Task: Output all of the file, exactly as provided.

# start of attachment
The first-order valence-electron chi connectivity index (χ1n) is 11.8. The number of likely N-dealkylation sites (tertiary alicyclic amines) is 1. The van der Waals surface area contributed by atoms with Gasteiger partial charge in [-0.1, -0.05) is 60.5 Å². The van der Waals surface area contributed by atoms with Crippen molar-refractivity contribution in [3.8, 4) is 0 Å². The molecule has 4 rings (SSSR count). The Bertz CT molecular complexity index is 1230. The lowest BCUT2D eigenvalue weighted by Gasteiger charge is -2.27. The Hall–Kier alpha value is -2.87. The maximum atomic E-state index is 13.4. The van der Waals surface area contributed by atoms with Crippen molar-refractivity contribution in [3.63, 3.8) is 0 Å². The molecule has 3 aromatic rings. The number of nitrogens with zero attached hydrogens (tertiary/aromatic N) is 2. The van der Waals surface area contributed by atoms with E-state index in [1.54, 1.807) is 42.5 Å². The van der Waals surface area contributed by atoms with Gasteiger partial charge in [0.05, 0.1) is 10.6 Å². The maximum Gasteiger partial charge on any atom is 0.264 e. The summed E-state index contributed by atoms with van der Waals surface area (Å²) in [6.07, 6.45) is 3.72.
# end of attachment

The first-order valence-electron chi connectivity index (χ1n) is 11.8. The number of likely N-dealkylation sites (tertiary alicyclic amines) is 1. The van der Waals surface area contributed by atoms with Gasteiger partial charge in [-0.1, -0.05) is 60.5 Å². The van der Waals surface area contributed by atoms with Crippen molar-refractivity contribution in [3.8, 4) is 0 Å². The molecule has 4 rings (SSSR count). The Bertz CT molecular complexity index is 1230. The lowest BCUT2D eigenvalue weighted by Gasteiger charge is -2.27. The Hall–Kier alpha value is -2.87. The maximum atomic E-state index is 13.4. The van der Waals surface area contributed by atoms with Crippen molar-refractivity contribution in [3.63, 3.8) is 0 Å². The molecule has 3 aromatic rings. The number of nitrogens with zero attached hydrogens (tertiary/aromatic N) is 2. The van der Waals surface area contributed by atoms with E-state index in [1.54, 1.807) is 42.5 Å². The van der Waals surface area contributed by atoms with Gasteiger partial charge in [0.05, 0.1) is 10.6 Å². The maximum Gasteiger partial charge on any atom is 0.264 e. The summed E-state index contributed by atoms with van der Waals surface area (Å²) in [6.07, 6.45) is 3.72.